dog meat india nagaland controversy
Dog meat is a traditional food and even considered a delicacy in the Indian state of Nagaland. But many outsiders raised objections to it. Photo by Caisii Mao/AFP
Food

How a Dog Meat Ban in This Indian State Exposed the Country’s Cultural Biases

Former Indian minister Maneka Gandhi claimed credit for the ban, but people of Nagaland say they were not consulted by the government.
July 29, 2020, 11:13am

On July 9, a member of the Legislative Assembly of the Northeast Indian state of Nagaland uploaded Facebook photos of him with his dogs. In his post, Dr. Chumben Murry said, “I am a Naga and I do not eat dog meat but even if I do, so what? It’s my culture. Learn to live to respect other cultures.” 

Murray was among hundreds of people in Nagaland who flooded their social media accounts with pictures of them with their dogs after the state government banned the sale and trade of dog meat in the state on July 3.

It did not help that, in the wake of the ban, Mumbai-based animal rights activist Hema Choudhury called the Nagas “bastards” for consuming dog meat and threatened to slit their throats. Chowdhury has since been arrested by the state police.

Speaking to VICE News, Dr. Murry said, “People like Hema Choudhary think that all Nagas eat dogs and that we have our own version of the Yulin festival going on, like the one in China. I wanted to clear that misconception.”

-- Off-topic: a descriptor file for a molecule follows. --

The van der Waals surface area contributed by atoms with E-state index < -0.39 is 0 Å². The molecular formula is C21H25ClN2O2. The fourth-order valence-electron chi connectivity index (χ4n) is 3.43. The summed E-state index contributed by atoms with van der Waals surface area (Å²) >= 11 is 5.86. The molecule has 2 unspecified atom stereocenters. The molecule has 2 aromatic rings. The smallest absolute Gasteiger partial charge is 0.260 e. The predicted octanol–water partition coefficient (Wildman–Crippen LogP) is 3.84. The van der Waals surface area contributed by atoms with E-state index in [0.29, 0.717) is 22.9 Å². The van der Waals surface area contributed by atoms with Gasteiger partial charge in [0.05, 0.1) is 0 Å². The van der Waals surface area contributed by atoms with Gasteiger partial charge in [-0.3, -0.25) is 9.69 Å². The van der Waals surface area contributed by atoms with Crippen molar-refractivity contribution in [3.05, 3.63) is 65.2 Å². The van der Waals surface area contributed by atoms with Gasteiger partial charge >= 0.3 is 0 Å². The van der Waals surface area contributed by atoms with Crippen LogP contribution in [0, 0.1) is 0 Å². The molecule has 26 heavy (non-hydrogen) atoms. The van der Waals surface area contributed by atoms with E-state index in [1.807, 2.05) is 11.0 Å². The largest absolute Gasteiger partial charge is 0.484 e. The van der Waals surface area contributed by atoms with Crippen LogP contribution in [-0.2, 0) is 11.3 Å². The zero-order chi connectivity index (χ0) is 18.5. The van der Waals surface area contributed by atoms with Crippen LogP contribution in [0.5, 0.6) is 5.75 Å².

Dog meat is widely consumed by several tribal communities in India’s Northeast, which comprise eight states that have cultural traditions that share more similarities with ethnic communities in South East Asia than South Asia. Bano Haralu, a Nagaland-based conservationist and former journalist, said that dog consumption is not a “daily affair.” “While no data exists, it can still at best be considered a delicacy. Some even believe it has medicinal properties,” she told VICE News.

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Arkaprava Bhar, a researcher with the animal rights group Humane Society International (HSI) who worked in the northeastern state of Mizoram, told VICE News that up to 2,000 dogs used to be killed for meat every month in the state pre-lockdown. 

The Nagaland state cabinet banned the “commercial import and trading of dogs and dog markets” and the “commercial sale of dog meat in markets and dine-in restaurants.” 

The notification came on the heels of a campaign by the New Delhi-headquartered People for Animals (PFA) India, which calls itself India’s largest animal welfare organisation. Maneka Sanjay Gandhi, a member of Prime Minister Narendra Modi’s Bharatiya Janata Party (BJP) and former Union minister, is the founder and chair of the PFA.